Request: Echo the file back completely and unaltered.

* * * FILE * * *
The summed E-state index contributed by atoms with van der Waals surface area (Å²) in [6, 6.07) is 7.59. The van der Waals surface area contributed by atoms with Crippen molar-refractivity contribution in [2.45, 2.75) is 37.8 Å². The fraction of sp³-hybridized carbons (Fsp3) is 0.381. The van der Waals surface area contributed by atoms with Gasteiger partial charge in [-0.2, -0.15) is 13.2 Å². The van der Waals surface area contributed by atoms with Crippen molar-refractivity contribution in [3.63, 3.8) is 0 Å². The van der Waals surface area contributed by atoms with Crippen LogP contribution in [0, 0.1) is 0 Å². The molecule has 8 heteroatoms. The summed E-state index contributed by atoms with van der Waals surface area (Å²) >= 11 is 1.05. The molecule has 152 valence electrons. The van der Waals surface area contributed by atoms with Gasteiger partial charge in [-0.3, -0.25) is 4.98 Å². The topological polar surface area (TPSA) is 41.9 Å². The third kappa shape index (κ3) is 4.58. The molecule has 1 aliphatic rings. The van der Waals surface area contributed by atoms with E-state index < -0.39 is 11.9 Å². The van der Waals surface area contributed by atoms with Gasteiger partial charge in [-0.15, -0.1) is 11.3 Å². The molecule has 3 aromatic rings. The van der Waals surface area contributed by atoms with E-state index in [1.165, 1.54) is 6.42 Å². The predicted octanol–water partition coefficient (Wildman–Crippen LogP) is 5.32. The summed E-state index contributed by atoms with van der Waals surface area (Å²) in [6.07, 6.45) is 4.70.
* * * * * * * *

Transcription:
The summed E-state index contributed by atoms with van der Waals surface area (Å²) in [6, 6.07) is 7.59. The van der Waals surface area contributed by atoms with Crippen molar-refractivity contribution in [2.45, 2.75) is 37.8 Å². The fraction of sp³-hybridized carbons (Fsp3) is 0.381. The van der Waals surface area contributed by atoms with Gasteiger partial charge in [-0.2, -0.15) is 13.2 Å². The van der Waals surface area contributed by atoms with Crippen molar-refractivity contribution in [3.63, 3.8) is 0 Å². The van der Waals surface area contributed by atoms with Crippen LogP contribution in [0, 0.1) is 0 Å². The molecule has 8 heteroatoms. The summed E-state index contributed by atoms with van der Waals surface area (Å²) >= 11 is 1.05. The molecule has 152 valence electrons. The van der Waals surface area contributed by atoms with Gasteiger partial charge in [-0.3, -0.25) is 4.98 Å². The topological polar surface area (TPSA) is 41.9 Å². The third kappa shape index (κ3) is 4.58. The molecule has 1 aliphatic rings. The van der Waals surface area contributed by atoms with E-state index < -0.39 is 11.9 Å². The van der Waals surface area contributed by atoms with Gasteiger partial charge in [-0.15, -0.1) is 11.3 Å². The molecule has 3 aromatic rings. The van der Waals surface area contributed by atoms with E-state index in [1.165, 1.54) is 6.42 Å². The predicted octanol–water partition coefficient (Wildman–Crippen LogP) is 5.32. The summed E-state index contributed by atoms with van der Waals surface area (Å²) in [6.07, 6.45) is 4.70.